After the latest mass shooting Drudge led with a story that appears to be true--the Oregon killer actually asked students in the classroom he entered toting all that firepower, whether they were Christians, then killed those who claimed they were.
I don't want to take anything away from those who were killed, those who, after determining the outcome of the madman's questioning, professed their faith anyway. Some might even call them martyrs.
But to lead with that story--after yet another mass killing on campus--is to major in minors. Worse, Drudge's intent, or so it seems to me, is clear: what he'd like to do is wave the flames of the Huckabee theory that pledging the Christian faith can put you at great risk in our horribly secular culture. It makes good political sense to scare Christians. Haul Sharia law into the argument, and you start tallying real votes.
If there's anything the Pope's incredible visit to the U. S. makes clear is that such theories are bogus. Catholicism is alive and well in this country, broader Christianity is too. In fact, if there's a brand of Christianity that appears to be holding its own these days, it's Huckabee's particular Bible-belt brand. Pew made very clear not long ago that church directories risk becoming as thin as Time (the magazine--remember it?) or your local Sunday paper because many who profess being Christians choose not to affiliate with any church at all.
That's overstatement. But what Pew's broad survey revealed was, in there in their lede: "The Christian share of the U.S. population is declining, while the number of U.S. adults who do not identify with any organized religion is growing."
Seventy percent of the American public considers themselves "Christian," although the second-most populace bunch don't darken church doors. That--or so it seems to me--is a church problem. The only hostility is that generated by the unaffiliated themselves. No one is prohibited. No one is persecuted.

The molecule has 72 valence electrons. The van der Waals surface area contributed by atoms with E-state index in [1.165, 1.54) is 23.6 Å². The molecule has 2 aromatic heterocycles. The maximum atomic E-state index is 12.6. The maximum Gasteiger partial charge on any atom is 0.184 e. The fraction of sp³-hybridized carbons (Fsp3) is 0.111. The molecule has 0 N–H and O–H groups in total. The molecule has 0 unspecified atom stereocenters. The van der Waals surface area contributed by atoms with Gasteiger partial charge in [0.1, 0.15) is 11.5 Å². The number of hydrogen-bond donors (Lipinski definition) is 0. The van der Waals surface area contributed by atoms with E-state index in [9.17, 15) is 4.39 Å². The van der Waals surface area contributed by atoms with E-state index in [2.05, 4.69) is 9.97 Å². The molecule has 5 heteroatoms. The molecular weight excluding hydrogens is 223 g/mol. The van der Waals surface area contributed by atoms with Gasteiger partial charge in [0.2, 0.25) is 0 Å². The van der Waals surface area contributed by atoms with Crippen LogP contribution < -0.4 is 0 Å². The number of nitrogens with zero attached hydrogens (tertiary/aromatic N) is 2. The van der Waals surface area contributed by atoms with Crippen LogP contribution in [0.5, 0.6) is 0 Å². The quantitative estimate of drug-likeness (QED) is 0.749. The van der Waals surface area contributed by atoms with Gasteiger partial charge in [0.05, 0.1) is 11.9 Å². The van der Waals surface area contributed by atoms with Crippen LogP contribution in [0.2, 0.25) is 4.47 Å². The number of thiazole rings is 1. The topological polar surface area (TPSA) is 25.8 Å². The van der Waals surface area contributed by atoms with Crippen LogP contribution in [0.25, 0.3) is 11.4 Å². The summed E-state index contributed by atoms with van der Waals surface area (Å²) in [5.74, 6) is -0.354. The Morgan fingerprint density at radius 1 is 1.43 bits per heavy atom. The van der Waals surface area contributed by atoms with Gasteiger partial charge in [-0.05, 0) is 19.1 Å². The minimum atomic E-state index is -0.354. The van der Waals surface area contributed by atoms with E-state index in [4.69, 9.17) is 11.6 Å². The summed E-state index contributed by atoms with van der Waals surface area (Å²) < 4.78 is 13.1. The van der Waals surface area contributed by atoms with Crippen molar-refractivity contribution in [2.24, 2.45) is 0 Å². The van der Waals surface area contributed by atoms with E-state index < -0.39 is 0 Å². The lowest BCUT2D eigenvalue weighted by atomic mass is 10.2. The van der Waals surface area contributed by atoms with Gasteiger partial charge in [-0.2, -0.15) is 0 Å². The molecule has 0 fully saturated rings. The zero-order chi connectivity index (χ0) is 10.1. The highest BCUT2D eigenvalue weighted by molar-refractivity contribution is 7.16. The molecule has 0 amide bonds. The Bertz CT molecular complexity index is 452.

Except Kim Davis. I don't happen to be one of those who believe that a bust of Kim Davis needs to be placed somewhere near Stephen, the Bible's first martyr. From my point of view, she has a government job that requires her to carry out the law. She's totally and forever free as a Christian to maintain her beliefs, even to practice them and not marry someone of the same sex.
But because she is in the government's employ, she is obliged, by law, to carry out the law. I think I understand her deep antipathy for gay marriage, but her position requires adherence to the law of the land. She is still free to accede to her conscience and walk away from the job.
Always, the reward for conscientious objection--objection built on faith--is the blessing of a clear conscience, and rarely the right to hold a job. If I opposed the war in Vietnam and would have chosen to rip up my draft card in 1968, I couldn't fault the government for coming after me. My reward, even from a jail cell, would have been my clear conscience.
The ungodly stink raised when it was revealed that the Pope met with Ms. Davis while he was here has still not dissipated. I don't understand that either. He's the Pope, for Peter's sake. He can and will meet with anyone and everyone, if he so desires. Shouldn't he? Aren't we all in need of grace? Don't we all covet prayers? Didn't he show in a thousand ways, when he was here, that he thinks of his mission, first and foremost, as love?
He also met with a gay ex-student of his and that man's lover, old friends. Whether he lectured them on their sin isn't known, but all accounts seem the contrary. Should he not have met with that ex-student? Of course not.
The great blessing of the papal visit wasn't him kissing babies or riding in that darling little Fiat. The real blessing was his reminding us that what life is all about is to love others as we would ourselves want to be loved.
That's the mission that defines the actions, including his meeting with Kim Davis.
The real problem is ourselves. We could chant "the golden rule" 24/7, each of us could--and we'd still have all kinds of trouble living the precept.
All of us, me and Drudge and Kim Davis and the Pope himself, I'm sure he'd say.
Lord God a'mighty, we all stand in need of grace.